I just watched http://faithfamilyandtechnology.com/family/memory-monday-solitaire/ ROBBIE MADDISON’s Pipe Dream, again! I remain overwhelmed. This guy is surfing waves of imagination I can only marvel at.
Watch it or lose out:
And now for the theory… of follow ROBBIE MADDISON’s Pipe Dream
Who was it that said “Eureka! I found (it)”
Apparently “Eureka” comes from the Ancient Greek word εὕρηκα heúrēka, meaning “I have found (it)”, which is the first person singular perfect indicative active of the verb εὑρίσκω heuriskō “I find”. It is closely related to heuristic, which refers to experience-based techniques for problem solving, learning, and discovery.
Well look, I’m sorry to use such a ridiculously clichéd analogy, but read this and tell me I’m out of order, please!And now for the theory... of ROBBIE MADDISON's Pipe Dream! Riding a motorbike down a huge ocean wave! Click To Tweet
In fluid mechanics, displacement occurs when an object is immersed in a fluid, pushing it out of the way and taking its place. The volume of the fluid displaced can then be measured, and from this the volume of the immersed object can be deduced (the volume of the immersed object will be exactly equal to the volume of the displaced fluid).
An object that sinks displaces an amount of fluid equal to the object’s volume. Thus buoyancy is expressed through Archimedes’ principle, which states that the weight of the object is reduced by its volume multiplied by the density of the fluid. If the weight of the object is less than this displaced quantity, the object floats; if more, it sinks. The amount of fluid displaced is directly related (via Archimedes’ Principle) to its volume.
In the case of an object that sinks (is totally submerged), the volume of the object is displaced. In the case of an object that floats, the amount of fluid displaced will be equal in weight to the displacing object.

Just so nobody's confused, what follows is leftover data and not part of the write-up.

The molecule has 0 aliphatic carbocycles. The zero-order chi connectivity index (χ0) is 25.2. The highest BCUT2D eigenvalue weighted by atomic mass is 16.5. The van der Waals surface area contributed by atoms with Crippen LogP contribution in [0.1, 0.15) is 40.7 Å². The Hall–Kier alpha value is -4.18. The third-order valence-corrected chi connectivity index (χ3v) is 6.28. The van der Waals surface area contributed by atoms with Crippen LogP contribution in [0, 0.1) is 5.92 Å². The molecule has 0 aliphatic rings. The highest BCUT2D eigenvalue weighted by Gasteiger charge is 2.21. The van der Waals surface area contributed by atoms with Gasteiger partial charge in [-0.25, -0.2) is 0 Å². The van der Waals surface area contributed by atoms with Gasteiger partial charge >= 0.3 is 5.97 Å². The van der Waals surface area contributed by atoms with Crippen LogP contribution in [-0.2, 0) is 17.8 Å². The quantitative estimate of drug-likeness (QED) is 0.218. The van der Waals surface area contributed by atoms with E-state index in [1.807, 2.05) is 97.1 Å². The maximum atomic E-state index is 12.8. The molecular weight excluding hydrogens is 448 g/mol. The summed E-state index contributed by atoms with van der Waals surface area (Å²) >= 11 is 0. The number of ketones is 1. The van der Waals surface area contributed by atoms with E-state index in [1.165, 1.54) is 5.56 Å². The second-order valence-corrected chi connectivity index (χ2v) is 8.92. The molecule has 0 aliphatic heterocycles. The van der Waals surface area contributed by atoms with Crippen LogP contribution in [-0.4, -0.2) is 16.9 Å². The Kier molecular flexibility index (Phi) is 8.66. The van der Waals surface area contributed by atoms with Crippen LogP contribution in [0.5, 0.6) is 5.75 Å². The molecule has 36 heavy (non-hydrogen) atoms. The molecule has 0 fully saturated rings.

Giant steps is what you Take, Walking on the Moon
We also know, from Sting, that you walk about on land, and you’ll be pretty safe, in a familiar environment, and the worst that can happen is you slip, trip, fall, or get wet by a passing truck driver with no will to live… right? Yep, right.
There’s also a bunch of folks who think walking is for those who don’t know how to ride a motorbike; they are probably right, at least in some cases. Either way, earth demands feet or tyres on the ground, and definitely, the added effects gravity gives us to stick onto the earth’s surface and not fly off into space.
Row, row, row your boat gently down the stream, merrily… life is like a dream
This Archimedes-bath things also seems to mean that if you get in a boat and don’t put too much stuff in it, you can float about all day, occasionally powering it and yourself with some impetus in any chosen direction.
Archimedes may have been right, but he had no idea of the sheer vector force of burning fossil fuels in a constricted space, over and over again to make up and down energy. That technique came to us mortals a little later.
And then, somebody else invented the way to turn banging into circular motion, and then somebody else added momentum with flywheels. Lo and behold, we had a steam engine! How THAT changed the world!
My question is, how will this spectacular demonstration of applied Newtonian Physics affect our current world, other than fabulous spectacle, and, how might it inspire current and future future thinkers, in whose hand our future lies, to think independently, creatively, and to challenge convention, not as rebels, but as leaders.
We conclude that:
Is an exemplary leader, if a little maverick:
Innovation is all about Breaking out of those Neural Highways and Heading for the Byways#Innovation is all about Breaking out of those Neural Highways and Heading for the Byways! #Leadership #Business Click To Tweet
Prior to Robbie Maddison’s breakthrough initiative, we’d be watching JetSkis and other boat-based objects skimming over azure seas.
We’ be envious of his beach holiday destination.
What will you do with his example today?